Indian brave, courtesan, slave and the world’s loudest snorer


Spiritual side: Actress Stephanie Beacham Spiritual side: Actress Stephanie Beacham

Spiritual side: Actress Stephanie Beacham

It takes a while to get into this book because first you have to navigate a prologue and not one but two forewords, the first by the author’s 11-year-old grandson, who reveals that at 4 a.m. without make-up Stephanie Beacham has green skin, witch-like hair and gives him nightmares. But it’s well worth the wait because, uniquely for an autobiography, you get not just a solitary life, but loads of them.

Stephanie is one of those people (usually old actresses resident in California) who have lived before. Visiting Versailles brought back her time as a courtesan there during the ancien regime; touring Egypt she recalled being an Israelite slave. In the Wild West she was an old Native American woman with sore feet. When she took mescaline once she looked in a mirror and saw her previous incarnation as a South American Indian.

She’s always had a spiritual side. At her North London convent school, little non-Catholic Stephanie spent so many hours gazing at a statue of the Virgin Mary the teachers contacted her parents and suggested she was ripe for conversion.

She’s had her fair share of what might be called paranormal experiences too. After an operation once, she ‘died’ and found herself floating above her bed and then being led towards a bright light by four Franciscan monks. She was brought back to life, only to find herself minutes away from having a permanent colostomy bag fitted. Luckily a friend advised her to visualise a wounded kitten in her stomach which did the trick; Stephanie passed wind and the bag wasn’t necessary. Phew!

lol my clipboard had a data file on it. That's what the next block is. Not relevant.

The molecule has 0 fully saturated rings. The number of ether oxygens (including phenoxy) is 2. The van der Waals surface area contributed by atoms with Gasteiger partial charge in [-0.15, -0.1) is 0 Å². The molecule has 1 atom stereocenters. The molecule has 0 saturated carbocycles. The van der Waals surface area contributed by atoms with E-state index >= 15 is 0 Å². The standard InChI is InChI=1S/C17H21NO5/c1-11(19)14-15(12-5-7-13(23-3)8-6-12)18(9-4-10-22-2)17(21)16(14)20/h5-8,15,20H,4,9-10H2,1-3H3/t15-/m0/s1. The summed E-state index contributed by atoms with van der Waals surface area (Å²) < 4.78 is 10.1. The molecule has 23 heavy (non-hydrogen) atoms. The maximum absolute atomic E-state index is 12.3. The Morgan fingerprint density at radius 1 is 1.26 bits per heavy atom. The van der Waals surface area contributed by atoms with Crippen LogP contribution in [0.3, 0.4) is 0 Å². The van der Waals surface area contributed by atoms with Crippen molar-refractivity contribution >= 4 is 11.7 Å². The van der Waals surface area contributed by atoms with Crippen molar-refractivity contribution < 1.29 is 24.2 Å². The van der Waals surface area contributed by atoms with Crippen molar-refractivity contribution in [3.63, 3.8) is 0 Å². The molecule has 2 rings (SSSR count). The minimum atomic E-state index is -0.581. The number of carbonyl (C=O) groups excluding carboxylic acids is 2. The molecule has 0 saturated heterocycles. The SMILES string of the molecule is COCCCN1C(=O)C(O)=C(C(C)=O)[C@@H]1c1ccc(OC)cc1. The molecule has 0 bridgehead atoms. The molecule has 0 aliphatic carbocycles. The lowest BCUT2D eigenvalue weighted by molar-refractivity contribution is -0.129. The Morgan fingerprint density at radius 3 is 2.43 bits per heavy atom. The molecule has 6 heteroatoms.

Another time, trying a ‘personal healing, diagnostic and wellness system’ derived from non-terrestrials she had a vision in which she was poked about by a French doctor who looked a lot like Hercule Poirot.

On stage in ‘Masterclass’ playing Maria Callas (‘What David Beckham was to football, Maria Callas was to opera’), the dead diva popped up beside her and started gabbling in Greek in her ear. Stephanie was so shocked she couldn’t speak for two days.

Unluckily – or perhaps spookily – Maria chose her left ear. Stephanie has always been deaf in her right, a handicap she battled bravely against to become a distinguished stage actress, as well as starring on TV in Tenko, the Colbys and as another notch on Ken Barlow’s bedpost in Corrie. She also appeared on the big screen opposite Marlon Brando in his worst film. Apparently Brando was enthusiastic about mouthwash. On Celebrity Big Brother her snoring was so spectacularly loud it was sold as a ringtone on eBay.

Stephanie is a post-modernist writer, eschewing a conventional, chronological account of her 64 years and leaving the reader the jigsaw task of putting randomly dotted – and dotty – facts together. She went to RADA, married actor John McEnery, had two daughters, was divorced and existed as a single mum on poached eggs and spinach.

This would make the perfect Christmas gift for someone who likes books by lovable and batty old actresses but who already has Shirley MacLaine’s complete works.

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